A few years ago my wife and I visited the Alsace region in France, a beautiful area with small towns and charming villages. One day we drove to Siglosheim and up the hill above the town to find a big cemetery containing the remains of 1,400 allied troops that died in the Battle of the Colmar Pocket, one of the bloodiest in World War II. Even though it was a sparkling, bright autumn day, we felt the tragedy the place represents. I went away struck by how the French had organized the graves according to religion. I thought of this cemetery after hearing about the attacks on Paris earlier this year.
From Colmar to Paris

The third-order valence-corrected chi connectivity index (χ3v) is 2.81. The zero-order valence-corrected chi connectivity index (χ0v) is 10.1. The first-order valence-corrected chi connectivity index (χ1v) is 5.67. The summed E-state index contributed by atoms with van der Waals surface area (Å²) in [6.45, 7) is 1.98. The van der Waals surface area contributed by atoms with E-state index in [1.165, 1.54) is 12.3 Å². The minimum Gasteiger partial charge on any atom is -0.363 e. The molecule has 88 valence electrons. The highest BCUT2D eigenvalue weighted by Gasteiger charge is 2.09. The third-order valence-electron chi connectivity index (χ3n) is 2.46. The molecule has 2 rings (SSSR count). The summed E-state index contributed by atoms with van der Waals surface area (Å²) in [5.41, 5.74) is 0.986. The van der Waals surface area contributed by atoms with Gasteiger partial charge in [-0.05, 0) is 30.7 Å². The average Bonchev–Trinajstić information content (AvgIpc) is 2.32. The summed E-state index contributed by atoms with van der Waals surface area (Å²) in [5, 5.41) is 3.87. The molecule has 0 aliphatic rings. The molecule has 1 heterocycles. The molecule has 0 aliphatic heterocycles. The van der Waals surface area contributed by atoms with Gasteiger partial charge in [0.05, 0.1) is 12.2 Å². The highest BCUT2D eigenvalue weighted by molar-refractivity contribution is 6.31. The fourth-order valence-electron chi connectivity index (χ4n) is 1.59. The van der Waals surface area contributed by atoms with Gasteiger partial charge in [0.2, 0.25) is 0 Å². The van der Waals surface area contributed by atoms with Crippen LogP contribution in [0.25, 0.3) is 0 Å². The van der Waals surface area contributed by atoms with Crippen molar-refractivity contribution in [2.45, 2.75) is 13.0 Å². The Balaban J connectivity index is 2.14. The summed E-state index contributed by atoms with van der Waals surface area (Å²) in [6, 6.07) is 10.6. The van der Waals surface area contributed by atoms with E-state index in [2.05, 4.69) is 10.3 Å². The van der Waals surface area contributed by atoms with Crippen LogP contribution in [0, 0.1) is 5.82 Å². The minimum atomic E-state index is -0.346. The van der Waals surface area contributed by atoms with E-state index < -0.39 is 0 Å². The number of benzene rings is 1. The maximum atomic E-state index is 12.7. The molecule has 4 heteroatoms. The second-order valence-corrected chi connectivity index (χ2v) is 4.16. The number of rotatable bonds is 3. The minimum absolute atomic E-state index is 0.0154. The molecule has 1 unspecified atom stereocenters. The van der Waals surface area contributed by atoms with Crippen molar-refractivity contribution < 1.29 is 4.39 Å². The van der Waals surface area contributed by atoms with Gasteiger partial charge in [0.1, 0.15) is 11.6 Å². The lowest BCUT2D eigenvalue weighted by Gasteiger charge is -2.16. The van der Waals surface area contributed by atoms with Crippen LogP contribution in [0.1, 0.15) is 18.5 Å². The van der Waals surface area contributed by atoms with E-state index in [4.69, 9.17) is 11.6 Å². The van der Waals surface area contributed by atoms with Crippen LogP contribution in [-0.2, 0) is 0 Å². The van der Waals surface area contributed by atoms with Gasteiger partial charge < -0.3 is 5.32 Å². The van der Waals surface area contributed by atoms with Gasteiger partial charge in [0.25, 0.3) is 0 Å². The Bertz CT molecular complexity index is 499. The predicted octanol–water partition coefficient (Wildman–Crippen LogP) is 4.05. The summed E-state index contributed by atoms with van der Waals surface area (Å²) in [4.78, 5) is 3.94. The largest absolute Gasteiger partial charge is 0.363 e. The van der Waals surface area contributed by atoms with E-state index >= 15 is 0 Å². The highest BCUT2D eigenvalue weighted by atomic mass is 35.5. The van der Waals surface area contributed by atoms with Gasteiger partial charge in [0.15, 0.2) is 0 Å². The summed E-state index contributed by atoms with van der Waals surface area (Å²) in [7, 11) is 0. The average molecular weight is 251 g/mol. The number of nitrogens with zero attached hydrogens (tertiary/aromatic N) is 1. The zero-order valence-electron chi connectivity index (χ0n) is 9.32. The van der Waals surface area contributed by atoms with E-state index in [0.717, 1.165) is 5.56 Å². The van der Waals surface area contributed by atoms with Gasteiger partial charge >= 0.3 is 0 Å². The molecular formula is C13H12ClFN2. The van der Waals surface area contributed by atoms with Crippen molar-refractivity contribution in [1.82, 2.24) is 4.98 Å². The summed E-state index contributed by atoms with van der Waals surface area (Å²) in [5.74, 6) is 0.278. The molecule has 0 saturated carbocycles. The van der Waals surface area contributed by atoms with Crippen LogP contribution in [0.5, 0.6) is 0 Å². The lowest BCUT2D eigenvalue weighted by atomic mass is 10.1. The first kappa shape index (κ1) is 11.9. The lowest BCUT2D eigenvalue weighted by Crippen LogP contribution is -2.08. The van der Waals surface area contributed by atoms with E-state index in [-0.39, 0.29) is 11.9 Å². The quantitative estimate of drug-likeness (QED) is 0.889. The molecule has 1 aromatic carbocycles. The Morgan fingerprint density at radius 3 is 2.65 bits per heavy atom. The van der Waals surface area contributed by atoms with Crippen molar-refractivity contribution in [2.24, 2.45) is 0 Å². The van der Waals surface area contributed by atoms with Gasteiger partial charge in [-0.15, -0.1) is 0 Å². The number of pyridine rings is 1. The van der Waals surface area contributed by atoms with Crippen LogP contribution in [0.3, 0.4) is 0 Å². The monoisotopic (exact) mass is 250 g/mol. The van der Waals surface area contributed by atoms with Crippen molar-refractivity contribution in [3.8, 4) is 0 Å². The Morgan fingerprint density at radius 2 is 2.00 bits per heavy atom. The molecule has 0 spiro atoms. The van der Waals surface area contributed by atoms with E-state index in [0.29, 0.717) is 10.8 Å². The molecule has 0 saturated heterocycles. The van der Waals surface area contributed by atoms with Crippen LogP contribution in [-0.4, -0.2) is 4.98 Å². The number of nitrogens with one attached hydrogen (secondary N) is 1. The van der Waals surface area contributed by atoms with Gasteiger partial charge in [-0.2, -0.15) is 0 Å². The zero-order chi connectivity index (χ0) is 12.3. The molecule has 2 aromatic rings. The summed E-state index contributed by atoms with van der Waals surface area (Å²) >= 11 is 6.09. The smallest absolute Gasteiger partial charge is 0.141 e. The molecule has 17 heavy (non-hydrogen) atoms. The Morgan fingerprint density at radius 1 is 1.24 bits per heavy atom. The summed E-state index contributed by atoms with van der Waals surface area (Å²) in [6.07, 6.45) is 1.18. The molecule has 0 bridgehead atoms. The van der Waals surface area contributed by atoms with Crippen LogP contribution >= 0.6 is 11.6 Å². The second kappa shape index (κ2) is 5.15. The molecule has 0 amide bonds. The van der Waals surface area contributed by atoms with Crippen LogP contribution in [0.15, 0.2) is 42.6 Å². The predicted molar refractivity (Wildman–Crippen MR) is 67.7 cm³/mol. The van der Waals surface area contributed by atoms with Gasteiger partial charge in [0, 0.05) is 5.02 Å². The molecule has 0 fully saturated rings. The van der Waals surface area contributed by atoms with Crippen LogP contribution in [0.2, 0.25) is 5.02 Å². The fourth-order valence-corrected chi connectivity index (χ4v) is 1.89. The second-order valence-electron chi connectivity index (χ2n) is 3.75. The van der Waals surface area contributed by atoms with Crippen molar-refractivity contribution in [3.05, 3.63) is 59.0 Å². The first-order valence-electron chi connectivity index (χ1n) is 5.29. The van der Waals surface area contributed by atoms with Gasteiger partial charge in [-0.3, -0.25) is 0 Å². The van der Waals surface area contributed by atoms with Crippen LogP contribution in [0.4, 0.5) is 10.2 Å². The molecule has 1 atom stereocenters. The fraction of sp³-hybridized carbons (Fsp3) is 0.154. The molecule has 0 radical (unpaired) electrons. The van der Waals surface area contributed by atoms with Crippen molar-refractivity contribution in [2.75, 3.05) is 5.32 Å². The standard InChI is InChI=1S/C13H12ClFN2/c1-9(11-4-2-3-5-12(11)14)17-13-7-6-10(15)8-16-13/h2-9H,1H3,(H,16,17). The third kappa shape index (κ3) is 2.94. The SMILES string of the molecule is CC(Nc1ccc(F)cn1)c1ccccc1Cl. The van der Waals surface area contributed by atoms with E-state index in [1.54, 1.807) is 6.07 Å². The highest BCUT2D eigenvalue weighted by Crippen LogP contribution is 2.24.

In the Battle of the Colmar Pocket
American G.I.’s, and
Moroccan Mountain Troops fought
three months in bitter cold to
cleanse France of the Nazis,
drive them across the Rhine.
All this unimaginable now, looking down
from the Siglosheim cemetery
toward Colmar and other towns with their
schools, churches and bakeries bordered by
golden vineyards glowing in autumn sun,
but vineyards planted in soil darkened
by the blood of thousands.
The French, ever seeking symmetry of design,
segregated even the graves: in the middle,
headstones of Christians and a few Jews,
flanked by two sections, just for Muslims.
Still in Paris:
the Christians, the Jews,
the Muslims, the Nazis,
in Paris still…